At the hostel where I’m staying this week, each person is assigned jobs to do to help with the housekeeping and preparation of meals (as is often the case in places like this ).

Yesterday, my job was to make porridge for the group of 50 or so people. Simple! Just boil 10 litres of water, add 2 cubic litres of oats, add a bit of salt and keep stirring. At least, according to instructions on the oats packet (which appreciating a need for order and precision, I followed exactly).

After 5 minutes or so, I started to realise that something was wrong. The gooey mix that I was expecting to form was nowhere near appearing, and worse-the whole concoction started to brew over, making a decent mess on the hob.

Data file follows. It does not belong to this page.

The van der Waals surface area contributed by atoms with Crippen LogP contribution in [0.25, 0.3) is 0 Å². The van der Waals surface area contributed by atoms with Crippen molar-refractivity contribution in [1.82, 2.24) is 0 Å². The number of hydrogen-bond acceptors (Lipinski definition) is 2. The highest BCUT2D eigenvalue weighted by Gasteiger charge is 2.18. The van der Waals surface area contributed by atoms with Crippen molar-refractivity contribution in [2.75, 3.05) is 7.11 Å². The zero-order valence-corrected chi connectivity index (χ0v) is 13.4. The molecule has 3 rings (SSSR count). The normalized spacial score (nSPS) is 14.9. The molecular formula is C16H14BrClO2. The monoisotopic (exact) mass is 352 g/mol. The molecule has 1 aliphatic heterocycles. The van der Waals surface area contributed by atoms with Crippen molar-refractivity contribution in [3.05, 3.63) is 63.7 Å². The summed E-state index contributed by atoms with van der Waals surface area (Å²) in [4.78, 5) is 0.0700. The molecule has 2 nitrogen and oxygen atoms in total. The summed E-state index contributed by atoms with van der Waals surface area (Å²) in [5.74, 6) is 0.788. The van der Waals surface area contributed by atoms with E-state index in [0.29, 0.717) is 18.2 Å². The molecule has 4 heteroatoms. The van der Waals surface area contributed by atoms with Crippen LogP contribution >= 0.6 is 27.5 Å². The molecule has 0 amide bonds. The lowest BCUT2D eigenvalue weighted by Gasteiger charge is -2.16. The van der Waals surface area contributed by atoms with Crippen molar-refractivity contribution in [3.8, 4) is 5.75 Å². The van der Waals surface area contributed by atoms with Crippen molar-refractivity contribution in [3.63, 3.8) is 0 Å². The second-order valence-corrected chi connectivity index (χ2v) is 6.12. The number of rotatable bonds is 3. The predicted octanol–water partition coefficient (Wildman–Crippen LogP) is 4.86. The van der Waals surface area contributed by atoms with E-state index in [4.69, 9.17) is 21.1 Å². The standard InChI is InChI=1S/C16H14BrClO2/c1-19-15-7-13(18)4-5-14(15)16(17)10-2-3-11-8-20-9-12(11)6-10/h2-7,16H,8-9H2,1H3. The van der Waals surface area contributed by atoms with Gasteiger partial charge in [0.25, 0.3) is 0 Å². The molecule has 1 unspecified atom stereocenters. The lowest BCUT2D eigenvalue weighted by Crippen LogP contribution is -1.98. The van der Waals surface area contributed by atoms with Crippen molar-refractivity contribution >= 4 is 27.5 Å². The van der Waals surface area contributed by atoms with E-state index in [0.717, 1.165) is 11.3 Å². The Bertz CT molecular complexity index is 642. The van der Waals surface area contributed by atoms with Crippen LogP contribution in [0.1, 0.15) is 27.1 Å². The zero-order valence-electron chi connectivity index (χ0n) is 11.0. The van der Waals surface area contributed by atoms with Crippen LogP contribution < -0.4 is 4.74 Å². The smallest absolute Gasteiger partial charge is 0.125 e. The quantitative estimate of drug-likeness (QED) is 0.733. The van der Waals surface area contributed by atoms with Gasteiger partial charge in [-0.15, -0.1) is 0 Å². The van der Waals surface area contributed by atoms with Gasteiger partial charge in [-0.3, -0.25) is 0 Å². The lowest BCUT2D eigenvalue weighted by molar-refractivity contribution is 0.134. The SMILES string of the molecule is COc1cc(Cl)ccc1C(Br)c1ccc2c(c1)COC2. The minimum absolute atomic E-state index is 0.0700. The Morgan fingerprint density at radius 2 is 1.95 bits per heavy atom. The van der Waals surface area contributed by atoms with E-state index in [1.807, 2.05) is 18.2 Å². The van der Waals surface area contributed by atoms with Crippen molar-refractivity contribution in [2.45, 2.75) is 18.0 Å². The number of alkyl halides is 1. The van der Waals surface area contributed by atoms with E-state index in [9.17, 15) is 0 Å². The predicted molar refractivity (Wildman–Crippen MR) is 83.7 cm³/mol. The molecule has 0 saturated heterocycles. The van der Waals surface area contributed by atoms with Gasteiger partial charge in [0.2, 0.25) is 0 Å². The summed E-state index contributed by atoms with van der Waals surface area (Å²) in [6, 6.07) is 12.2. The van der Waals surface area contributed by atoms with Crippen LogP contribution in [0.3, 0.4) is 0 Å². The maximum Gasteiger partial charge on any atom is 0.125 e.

The poor cook desperately took over a rescue operation and suggested that I retire to the refectory, where I might be less able to cause trouble.

When it arrived, the porridge was perfect. But I pondered with my breakfast companions why I’d been capable of making such a hash of the cooking.

“Simple,” said my neighbour, who was from Glasgow. “Never trust an Englishman to make porridge!”

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